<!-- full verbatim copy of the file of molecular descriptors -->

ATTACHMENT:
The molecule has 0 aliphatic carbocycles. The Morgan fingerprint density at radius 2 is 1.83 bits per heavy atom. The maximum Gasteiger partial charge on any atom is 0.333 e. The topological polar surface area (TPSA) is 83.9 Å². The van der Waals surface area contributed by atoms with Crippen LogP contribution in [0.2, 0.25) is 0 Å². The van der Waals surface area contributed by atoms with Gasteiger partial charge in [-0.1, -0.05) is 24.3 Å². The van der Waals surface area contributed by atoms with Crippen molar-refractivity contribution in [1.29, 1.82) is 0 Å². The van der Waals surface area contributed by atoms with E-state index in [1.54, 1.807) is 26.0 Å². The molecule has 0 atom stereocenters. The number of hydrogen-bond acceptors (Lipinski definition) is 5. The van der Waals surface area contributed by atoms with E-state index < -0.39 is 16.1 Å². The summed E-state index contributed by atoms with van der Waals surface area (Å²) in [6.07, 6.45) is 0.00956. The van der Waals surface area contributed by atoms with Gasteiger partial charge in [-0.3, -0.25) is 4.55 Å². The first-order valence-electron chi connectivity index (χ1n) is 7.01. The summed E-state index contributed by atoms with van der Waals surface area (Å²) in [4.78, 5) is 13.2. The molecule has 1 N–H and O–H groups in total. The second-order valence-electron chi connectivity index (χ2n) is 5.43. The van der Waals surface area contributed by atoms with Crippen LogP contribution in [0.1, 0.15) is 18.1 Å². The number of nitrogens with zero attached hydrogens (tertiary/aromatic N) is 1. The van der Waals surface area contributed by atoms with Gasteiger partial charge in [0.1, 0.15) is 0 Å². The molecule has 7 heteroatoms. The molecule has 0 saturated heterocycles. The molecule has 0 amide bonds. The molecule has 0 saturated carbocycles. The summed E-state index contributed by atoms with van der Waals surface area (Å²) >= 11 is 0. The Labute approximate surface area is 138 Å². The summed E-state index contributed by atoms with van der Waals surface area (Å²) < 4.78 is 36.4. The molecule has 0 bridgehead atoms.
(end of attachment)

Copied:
The molecule has 0 aliphatic carbocycles. The Morgan fingerprint density at radius 2 is 1.83 bits per heavy atom. The maximum Gasteiger partial charge on any atom is 0.333 e. The topological polar surface area (TPSA) is 83.9 Å². The van der Waals surface area contributed by atoms with Crippen LogP contribution in [0.2, 0.25) is 0 Å². The van der Waals surface area contributed by atoms with Gasteiger partial charge in [-0.1, -0.05) is 24.3 Å². The van der Waals surface area contributed by atoms with Crippen molar-refractivity contribution in [1.29, 1.82) is 0 Å². The van der Waals surface area contributed by atoms with E-state index in [1.54, 1.807) is 26.0 Å². The molecule has 0 atom stereocenters. The number of hydrogen-bond acceptors (Lipinski definition) is 5. The van der Waals surface area contributed by atoms with E-state index < -0.39 is 16.1 Å². The summed E-state index contributed by atoms with van der Waals surface area (Å²) in [6.07, 6.45) is 0.00956. The van der Waals surface area contributed by atoms with Gasteiger partial charge in [-0.3, -0.25) is 4.55 Å². The first-order valence-electron chi connectivity index (χ1n) is 7.01. The summed E-state index contributed by atoms with van der Waals surface area (Å²) in [4.78, 5) is 13.2. The molecule has 1 N–H and O–H groups in total. The second-order valence-electron chi connectivity index (χ2n) is 5.43. The van der Waals surface area contributed by atoms with Crippen LogP contribution in [0.1, 0.15) is 18.1 Å². The number of nitrogens with zero attached hydrogens (tertiary/aromatic N) is 1. The van der Waals surface area contributed by atoms with Gasteiger partial charge in [0.1, 0.15) is 0 Å². The molecule has 7 heteroatoms. The molecule has 0 saturated heterocycles. The molecule has 0 amide bonds. The molecule has 0 saturated carbocycles. The summed E-state index contributed by atoms with van der Waals surface area (Å²) >= 11 is 0. The Labute approximate surface area is 138 Å². The summed E-state index contributed by atoms with van der Waals surface area (Å²) < 4.78 is 36.4. The molecule has 0 bridgehead atoms.